The maritime dispute between Israel and Lebanon revolves around approximately 330 square miles in the Mediterranean Sea that both countries claim as part of their Exclusive Economic Zone. The contested area reportedly contains potentially lucrative natural gas fields. Media reports estimate that Lebanon’s decision to accept the American mediation framework after having refused similar offers for over a decade was prompted by its need to alleviate its dire economic condition, which has worsened following the Beirut blast.  A second round of negotiations took place between 28 and 29 October.

On 29 October, the Secretary-General issued the first elements of an implementation plan for the recommendations contained in his 1 June assessment report on the continued relevance of UNIFIL’s resources, in accordance with the Council’s request in resolution 2539.

Key Issues and Options

A major concern for the Council is the economic and political instability engulfing Lebanon, which has the potential to undermine the already fragile security situation in the country. Council members also remain concerned about the lack of progress in implementing the main objectives of resolution 1701, including a permanent ceasefire and disarmament of all armed groups in Lebanon.

A key priority for the Council is to protect the integrity of UNIFIL’s mandate and to provide the force with the means to carry out its tasks. Council members may choose to endorse the Secretary-General’s plan for the implementation of the recommendations of the 1 June assessment report and request the Secretariat to initiate deliberations with the parties and troop-contributing countries on the matter. Members may wish to convene an informal meeting with a Secretariat official to ask questions about the implementation plan, similar to the meeting the Council held on 17 June with Lacroix to discuss the assessment report.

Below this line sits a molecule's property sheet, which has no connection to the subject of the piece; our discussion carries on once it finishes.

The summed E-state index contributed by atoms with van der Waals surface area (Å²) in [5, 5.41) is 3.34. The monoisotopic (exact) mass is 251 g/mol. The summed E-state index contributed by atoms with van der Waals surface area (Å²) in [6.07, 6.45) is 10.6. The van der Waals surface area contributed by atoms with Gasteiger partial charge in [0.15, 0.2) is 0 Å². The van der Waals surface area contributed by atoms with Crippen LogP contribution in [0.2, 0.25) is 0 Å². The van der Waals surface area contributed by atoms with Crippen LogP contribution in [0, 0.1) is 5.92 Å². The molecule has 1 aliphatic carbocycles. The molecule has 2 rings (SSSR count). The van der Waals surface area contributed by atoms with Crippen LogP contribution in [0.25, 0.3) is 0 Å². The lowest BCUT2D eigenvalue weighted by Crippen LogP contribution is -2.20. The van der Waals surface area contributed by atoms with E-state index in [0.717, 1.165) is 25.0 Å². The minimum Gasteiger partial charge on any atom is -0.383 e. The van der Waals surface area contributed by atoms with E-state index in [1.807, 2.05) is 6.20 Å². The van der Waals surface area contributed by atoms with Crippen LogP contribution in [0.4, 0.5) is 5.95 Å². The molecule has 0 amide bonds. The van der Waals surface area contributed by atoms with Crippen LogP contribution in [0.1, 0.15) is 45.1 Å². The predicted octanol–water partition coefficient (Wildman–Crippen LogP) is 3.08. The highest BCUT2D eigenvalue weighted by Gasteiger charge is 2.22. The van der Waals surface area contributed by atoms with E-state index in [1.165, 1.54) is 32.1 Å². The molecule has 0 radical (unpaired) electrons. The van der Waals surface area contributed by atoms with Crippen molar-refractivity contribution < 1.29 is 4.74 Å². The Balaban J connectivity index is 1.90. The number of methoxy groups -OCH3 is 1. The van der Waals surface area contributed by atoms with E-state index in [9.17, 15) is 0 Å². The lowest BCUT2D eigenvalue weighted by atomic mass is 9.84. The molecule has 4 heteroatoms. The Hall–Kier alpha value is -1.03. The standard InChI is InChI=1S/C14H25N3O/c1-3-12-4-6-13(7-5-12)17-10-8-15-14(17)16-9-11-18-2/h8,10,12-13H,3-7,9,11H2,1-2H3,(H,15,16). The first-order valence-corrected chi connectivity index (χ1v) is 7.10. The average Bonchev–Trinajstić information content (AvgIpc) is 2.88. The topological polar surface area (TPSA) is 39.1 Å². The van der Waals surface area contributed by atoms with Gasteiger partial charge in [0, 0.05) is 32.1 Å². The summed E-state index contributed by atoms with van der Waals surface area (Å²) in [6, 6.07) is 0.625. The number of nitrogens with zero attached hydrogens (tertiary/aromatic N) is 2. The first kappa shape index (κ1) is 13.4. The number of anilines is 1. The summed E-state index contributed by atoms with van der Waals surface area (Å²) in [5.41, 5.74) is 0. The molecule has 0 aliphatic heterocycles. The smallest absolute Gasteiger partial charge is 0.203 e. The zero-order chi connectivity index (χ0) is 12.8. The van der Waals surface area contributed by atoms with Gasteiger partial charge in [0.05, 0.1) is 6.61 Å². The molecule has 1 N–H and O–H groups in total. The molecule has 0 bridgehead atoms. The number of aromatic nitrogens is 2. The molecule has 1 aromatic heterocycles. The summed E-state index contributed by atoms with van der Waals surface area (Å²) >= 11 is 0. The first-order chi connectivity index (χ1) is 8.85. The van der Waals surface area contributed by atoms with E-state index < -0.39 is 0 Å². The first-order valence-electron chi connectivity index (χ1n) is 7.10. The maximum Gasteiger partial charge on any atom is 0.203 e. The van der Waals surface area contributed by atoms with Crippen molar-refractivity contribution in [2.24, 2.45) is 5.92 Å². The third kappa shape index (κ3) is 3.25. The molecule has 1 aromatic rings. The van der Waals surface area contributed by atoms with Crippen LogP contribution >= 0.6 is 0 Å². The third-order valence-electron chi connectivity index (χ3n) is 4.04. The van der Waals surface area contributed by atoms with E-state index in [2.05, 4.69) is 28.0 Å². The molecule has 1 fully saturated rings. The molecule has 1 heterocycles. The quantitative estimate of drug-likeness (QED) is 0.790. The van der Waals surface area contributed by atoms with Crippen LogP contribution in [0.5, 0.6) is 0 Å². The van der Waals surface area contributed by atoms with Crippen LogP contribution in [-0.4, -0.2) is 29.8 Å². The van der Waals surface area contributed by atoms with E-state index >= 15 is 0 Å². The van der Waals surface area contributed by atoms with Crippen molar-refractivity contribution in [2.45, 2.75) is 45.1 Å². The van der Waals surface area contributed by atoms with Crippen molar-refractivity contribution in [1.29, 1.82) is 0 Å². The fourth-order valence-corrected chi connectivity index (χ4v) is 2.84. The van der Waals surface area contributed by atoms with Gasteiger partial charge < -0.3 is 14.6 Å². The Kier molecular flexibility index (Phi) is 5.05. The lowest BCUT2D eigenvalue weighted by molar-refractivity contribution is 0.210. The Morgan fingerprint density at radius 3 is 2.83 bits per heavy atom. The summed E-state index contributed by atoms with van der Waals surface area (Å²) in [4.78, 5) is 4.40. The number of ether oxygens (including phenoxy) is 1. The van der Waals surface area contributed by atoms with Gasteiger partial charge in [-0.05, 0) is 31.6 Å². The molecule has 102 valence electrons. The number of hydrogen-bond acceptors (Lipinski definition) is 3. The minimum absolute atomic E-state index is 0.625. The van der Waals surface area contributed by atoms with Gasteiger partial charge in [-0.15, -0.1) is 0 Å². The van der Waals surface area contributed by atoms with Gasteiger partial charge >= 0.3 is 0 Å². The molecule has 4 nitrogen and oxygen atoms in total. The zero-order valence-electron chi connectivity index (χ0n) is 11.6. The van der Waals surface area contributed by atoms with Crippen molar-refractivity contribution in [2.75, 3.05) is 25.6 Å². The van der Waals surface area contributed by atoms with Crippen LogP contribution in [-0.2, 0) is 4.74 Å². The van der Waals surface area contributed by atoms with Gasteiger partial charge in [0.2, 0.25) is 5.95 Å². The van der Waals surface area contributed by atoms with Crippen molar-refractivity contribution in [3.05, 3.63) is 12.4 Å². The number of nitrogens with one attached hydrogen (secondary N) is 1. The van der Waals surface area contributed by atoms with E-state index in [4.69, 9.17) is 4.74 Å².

As the Council has not issued a statement on Lebanon since February 2019, it may consider a presidential or a press statement to call for the urgent formation of a new government in Lebanon and the swift implementation of reforms necessary to avert a humanitarian crisis. Such a product may also welcome the start of negotiations on the delineation of the maritime border between Israel and Lebanon and call on the sides to undertake further confidence-building measures.

Council Dynamics

There is a strong consensus among Council members in their support for Lebanon’s sovereignty, territorial integrity and security. While most Council members are concerned about the maintenance of arms outside the control of the Lebanese state, there is a difference in tone on the issue of Hezbollah, the most heavily armed militia in the country.

The US views Hezbollah as a major threat to the stability of the region and has advocated for stronger action by UNIFIL to tackle the problem of the militant group’s stockpiling of arms. However, some members, such as Russia, claim that Council discussions should not focus on Hezbollah since the group is a member of the Lebanese government. Several Council members, in their national capacity, have recently expressed a more critical view of Hezbollah. On 22 October, Estonia imposed sanctions on members of Hezbollah, barring their entry into the country. In addition, during a 27 September press conference, French President Macron criticised Hezbollah for its role in Prime Minister-designate Adib’s failure to form a new government. He asked the group to clarify whether it is a political party or whether it proceeds “in a logic dictated by Iran and its terrorist forces”.

Differences of view on UNIFIL’s role were evident in the difficult negotiations on resolution 2539. The US entered the negotiations advocating for provisions aimed at facilitating UNIFIL’s access in its area of operations, as well as for a reduction of its troop ceiling. However, most Council members believed that UNIFIL should maintain its current mandate and troop strength. In an apparent compromise, the resolution reduced the force’s troop ceiling from 15,000, as set out by resolution 1701, to 13,000. Following the adoption of resolution 2539, the US stated in its explanation of vote that if the resolution’s provisions do not improve UNIFIL’s access or help the force tackle Hezbollah’s maintenance of arms, it would seek further action on the matter during next year’s UNIFIL mandate renewal negotiations.

France is the penholder on Lebanon.


Security Council Resolutions
28 August 2020S/RES/2539 This resolution renewed the mandate of UNIFIL until 31 August 2021.
11 August 2006S/RES/1701 This resolution expanded UNIFIL by 15,000 troops and expanded its mandate.
Secretary-General’s Reports
14 July 2020S/2020/710 This was the Secretary-General’s report on the implementation of resolution 1701, covering the period from 19 February to 16 June 2020.